Since the introduction of laparoscopy and robotic surgery in gynecologic practice in the last several decades, use of these minimally invasive surgical techniques has increased dramatically. The role of minimally invasive surgical techniques continues to expand because they offer reduced intraoperative and postoperative complications, less intraoperative blood loss, and a shorter postoperative recovery. Despite initial concerns about the use of minimally invasive surgery in gynecologic oncology, this approach has been shown to be safe and effective in the management of uterine and cervical cancer, and minimally invasive surgical management of these malignancies is now commonplace. Concerns remain regarding the use of minimally invasive surgery for the staging and management of ovarian cancer, including concerns regarding the adequacy of abdominal exploration and staging with minimally invasive approaches compared to traditional laparotomy and the risks and implications of intra-operative tumor cyst rupture and port-site metastases. However, several case series, retrospective reviews, and case-control studies have demonstrated thatminimally invasive surgery is both safe and effective for the staging of borderline ovarian tumors and early-stage epithelial ovarian cancer when performed by a trained gynecologic oncologist. Data to support the role of minimally invasive surgery for advanced epithelial ovarian cancer are scant and use of minimally invasive surgery in this setting is not recommended.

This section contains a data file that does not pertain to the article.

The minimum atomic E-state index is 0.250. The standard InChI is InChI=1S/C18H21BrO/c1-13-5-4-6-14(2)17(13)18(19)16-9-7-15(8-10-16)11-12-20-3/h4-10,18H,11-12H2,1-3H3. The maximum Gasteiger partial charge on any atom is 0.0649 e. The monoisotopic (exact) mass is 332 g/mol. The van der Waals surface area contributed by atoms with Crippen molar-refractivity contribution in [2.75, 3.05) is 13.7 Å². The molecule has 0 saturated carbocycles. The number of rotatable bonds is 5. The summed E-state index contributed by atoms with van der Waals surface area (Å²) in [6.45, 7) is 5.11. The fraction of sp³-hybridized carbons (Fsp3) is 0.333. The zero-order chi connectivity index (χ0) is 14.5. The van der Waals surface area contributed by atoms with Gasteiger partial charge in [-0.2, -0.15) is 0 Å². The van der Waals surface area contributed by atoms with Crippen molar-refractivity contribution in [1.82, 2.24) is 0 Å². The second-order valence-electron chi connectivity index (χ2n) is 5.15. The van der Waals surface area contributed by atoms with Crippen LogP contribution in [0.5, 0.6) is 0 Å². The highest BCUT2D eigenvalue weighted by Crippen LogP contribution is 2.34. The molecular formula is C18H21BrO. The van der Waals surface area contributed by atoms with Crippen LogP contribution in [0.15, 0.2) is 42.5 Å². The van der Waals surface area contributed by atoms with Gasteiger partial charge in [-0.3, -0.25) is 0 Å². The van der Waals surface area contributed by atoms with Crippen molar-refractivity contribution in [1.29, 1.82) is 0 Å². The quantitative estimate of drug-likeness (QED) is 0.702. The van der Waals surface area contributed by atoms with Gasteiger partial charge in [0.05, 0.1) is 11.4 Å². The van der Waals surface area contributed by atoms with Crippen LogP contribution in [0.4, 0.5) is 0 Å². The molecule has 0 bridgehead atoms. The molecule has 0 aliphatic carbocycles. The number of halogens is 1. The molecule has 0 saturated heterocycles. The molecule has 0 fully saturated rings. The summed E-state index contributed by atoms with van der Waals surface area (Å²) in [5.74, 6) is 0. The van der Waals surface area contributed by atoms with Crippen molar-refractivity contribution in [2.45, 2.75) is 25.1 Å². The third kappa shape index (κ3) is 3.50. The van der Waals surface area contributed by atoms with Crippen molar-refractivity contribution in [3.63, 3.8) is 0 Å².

ASJC Scopus subject areas
- Pharmacology (medical)